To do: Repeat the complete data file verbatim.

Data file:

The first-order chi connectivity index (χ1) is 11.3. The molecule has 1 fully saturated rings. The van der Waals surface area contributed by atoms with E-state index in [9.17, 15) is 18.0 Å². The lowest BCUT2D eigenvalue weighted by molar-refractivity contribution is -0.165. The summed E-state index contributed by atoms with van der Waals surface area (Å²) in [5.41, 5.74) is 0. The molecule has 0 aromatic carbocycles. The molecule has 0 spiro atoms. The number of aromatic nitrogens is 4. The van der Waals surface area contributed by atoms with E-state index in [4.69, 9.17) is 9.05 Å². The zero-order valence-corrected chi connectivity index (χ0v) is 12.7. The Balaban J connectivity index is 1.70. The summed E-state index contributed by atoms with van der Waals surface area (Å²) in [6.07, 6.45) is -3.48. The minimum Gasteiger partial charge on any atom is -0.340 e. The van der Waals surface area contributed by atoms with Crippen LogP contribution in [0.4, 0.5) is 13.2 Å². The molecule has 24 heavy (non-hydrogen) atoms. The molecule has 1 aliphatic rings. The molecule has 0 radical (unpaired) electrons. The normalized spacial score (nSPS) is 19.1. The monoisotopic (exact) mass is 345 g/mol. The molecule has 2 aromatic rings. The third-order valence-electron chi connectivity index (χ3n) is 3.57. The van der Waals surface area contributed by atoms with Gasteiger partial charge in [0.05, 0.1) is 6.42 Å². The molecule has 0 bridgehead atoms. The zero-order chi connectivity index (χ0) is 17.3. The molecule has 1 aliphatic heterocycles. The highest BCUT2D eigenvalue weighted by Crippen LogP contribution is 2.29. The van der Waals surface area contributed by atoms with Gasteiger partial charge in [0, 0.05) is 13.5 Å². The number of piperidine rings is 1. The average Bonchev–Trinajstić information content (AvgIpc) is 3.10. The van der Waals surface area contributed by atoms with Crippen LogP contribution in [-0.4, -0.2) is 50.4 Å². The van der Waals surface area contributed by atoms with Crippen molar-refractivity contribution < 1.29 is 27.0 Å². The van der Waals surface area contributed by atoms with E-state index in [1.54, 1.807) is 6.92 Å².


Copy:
The first-order chi connectivity index (χ1) is 11.3. The molecule has 1 fully saturated rings. The van der Waals surface area contributed by atoms with E-state index in [9.17, 15) is 18.0 Å². The lowest BCUT2D eigenvalue weighted by molar-refractivity contribution is -0.165. The summed E-state index contributed by atoms with van der Waals surface area (Å²) in [5.41, 5.74) is 0. The molecule has 0 aromatic carbocycles. The molecule has 0 spiro atoms. The number of aromatic nitrogens is 4. The van der Waals surface area contributed by atoms with E-state index in [4.69, 9.17) is 9.05 Å². The zero-order valence-corrected chi connectivity index (χ0v) is 12.7. The Balaban J connectivity index is 1.70. The summed E-state index contributed by atoms with van der Waals surface area (Å²) in [6.07, 6.45) is -3.48. The minimum Gasteiger partial charge on any atom is -0.340 e. The van der Waals surface area contributed by atoms with Crippen LogP contribution in [0.4, 0.5) is 13.2 Å². The molecule has 24 heavy (non-hydrogen) atoms. The molecule has 1 aliphatic rings. The molecule has 0 radical (unpaired) electrons. The normalized spacial score (nSPS) is 19.1. The monoisotopic (exact) mass is 345 g/mol. The molecule has 2 aromatic rings. The third-order valence-electron chi connectivity index (χ3n) is 3.57. The van der Waals surface area contributed by atoms with Gasteiger partial charge in [0.05, 0.1) is 6.42 Å². The molecule has 0 bridgehead atoms. The zero-order chi connectivity index (χ0) is 17.3. The molecule has 1 aliphatic heterocycles. The highest BCUT2D eigenvalue weighted by Crippen LogP contribution is 2.29. The van der Waals surface area contributed by atoms with Gasteiger partial charge in [0, 0.05) is 13.5 Å². The number of piperidine rings is 1. The average Bonchev–Trinajstić information content (AvgIpc) is 3.10. The van der Waals surface area contributed by atoms with Crippen LogP contribution in [-0.4, -0.2) is 50.4 Å². The van der Waals surface area contributed by atoms with Crippen molar-refractivity contribution < 1.29 is 27.0 Å². The van der Waals surface area contributed by atoms with E-state index in [1.54, 1.807) is 6.92 Å².